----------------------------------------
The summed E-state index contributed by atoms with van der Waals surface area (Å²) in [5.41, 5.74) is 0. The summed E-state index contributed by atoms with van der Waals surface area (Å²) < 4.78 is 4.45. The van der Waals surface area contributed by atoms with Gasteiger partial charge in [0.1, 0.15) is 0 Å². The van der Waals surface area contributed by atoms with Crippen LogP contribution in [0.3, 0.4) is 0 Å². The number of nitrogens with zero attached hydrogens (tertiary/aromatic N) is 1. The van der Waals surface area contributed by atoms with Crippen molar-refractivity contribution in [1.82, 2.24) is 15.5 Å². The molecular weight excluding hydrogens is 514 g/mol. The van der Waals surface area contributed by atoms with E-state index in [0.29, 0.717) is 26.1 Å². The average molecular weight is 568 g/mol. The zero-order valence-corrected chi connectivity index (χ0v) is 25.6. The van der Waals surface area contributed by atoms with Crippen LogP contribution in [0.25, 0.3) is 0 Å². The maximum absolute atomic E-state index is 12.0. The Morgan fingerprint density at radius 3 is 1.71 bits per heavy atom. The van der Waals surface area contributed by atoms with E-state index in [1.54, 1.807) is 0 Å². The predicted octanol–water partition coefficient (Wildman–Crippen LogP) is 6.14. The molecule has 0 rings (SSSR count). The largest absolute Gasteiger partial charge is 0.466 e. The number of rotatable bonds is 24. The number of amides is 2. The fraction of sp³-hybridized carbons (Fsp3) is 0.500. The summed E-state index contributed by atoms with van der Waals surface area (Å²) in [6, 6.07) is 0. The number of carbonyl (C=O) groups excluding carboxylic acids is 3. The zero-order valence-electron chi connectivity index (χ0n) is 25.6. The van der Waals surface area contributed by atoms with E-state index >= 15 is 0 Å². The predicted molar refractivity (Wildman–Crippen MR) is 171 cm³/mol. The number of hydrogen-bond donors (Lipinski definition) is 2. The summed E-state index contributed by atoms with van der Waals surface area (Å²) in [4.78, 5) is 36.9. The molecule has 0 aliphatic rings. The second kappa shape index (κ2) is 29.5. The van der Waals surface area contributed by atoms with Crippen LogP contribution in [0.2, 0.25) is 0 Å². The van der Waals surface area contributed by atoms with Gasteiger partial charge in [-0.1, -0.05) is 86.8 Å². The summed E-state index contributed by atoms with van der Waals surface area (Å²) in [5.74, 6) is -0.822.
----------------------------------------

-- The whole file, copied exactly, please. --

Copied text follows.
The summed E-state index contributed by atoms with van der Waals surface area (Å²) in [5.41, 5.74) is 0. The summed E-state index contributed by atoms with van der Waals surface area (Å²) < 4.78 is 4.45. The van der Waals surface area contributed by atoms with Gasteiger partial charge in [0.1, 0.15) is 0 Å². The van der Waals surface area contributed by atoms with Crippen LogP contribution in [0.3, 0.4) is 0 Å². The number of nitrogens with zero attached hydrogens (tertiary/aromatic N) is 1. The van der Waals surface area contributed by atoms with Crippen molar-refractivity contribution in [1.82, 2.24) is 15.5 Å². The molecular weight excluding hydrogens is 514 g/mol. The van der Waals surface area contributed by atoms with E-state index in [0.29, 0.717) is 26.1 Å². The average molecular weight is 568 g/mol. The zero-order valence-corrected chi connectivity index (χ0v) is 25.6. The van der Waals surface area contributed by atoms with Crippen LogP contribution in [0.25, 0.3) is 0 Å². The maximum absolute atomic E-state index is 12.0. The Morgan fingerprint density at radius 3 is 1.71 bits per heavy atom. The van der Waals surface area contributed by atoms with E-state index in [1.54, 1.807) is 0 Å². The predicted octanol–water partition coefficient (Wildman–Crippen LogP) is 6.14. The molecule has 0 rings (SSSR count). The largest absolute Gasteiger partial charge is 0.466 e. The number of rotatable bonds is 24. The number of amides is 2. The fraction of sp³-hybridized carbons (Fsp3) is 0.500. The summed E-state index contributed by atoms with van der Waals surface area (Å²) in [6, 6.07) is 0. The number of carbonyl (C=O) groups excluding carboxylic acids is 3. The zero-order valence-electron chi connectivity index (χ0n) is 25.6. The van der Waals surface area contributed by atoms with E-state index >= 15 is 0 Å². The predicted molar refractivity (Wildman–Crippen MR) is 171 cm³/mol. The number of hydrogen-bond donors (Lipinski definition) is 2. The summed E-state index contributed by atoms with van der Waals surface area (Å²) in [4.78, 5) is 36.9. The molecule has 0 aliphatic rings. The second kappa shape index (κ2) is 29.5. The van der Waals surface area contributed by atoms with Crippen LogP contribution in [0.2, 0.25) is 0 Å². The van der Waals surface area contributed by atoms with Gasteiger partial charge in [-0.1, -0.05) is 86.8 Å². The summed E-state index contributed by atoms with van der Waals surface area (Å²) in [5.74, 6) is -0.822.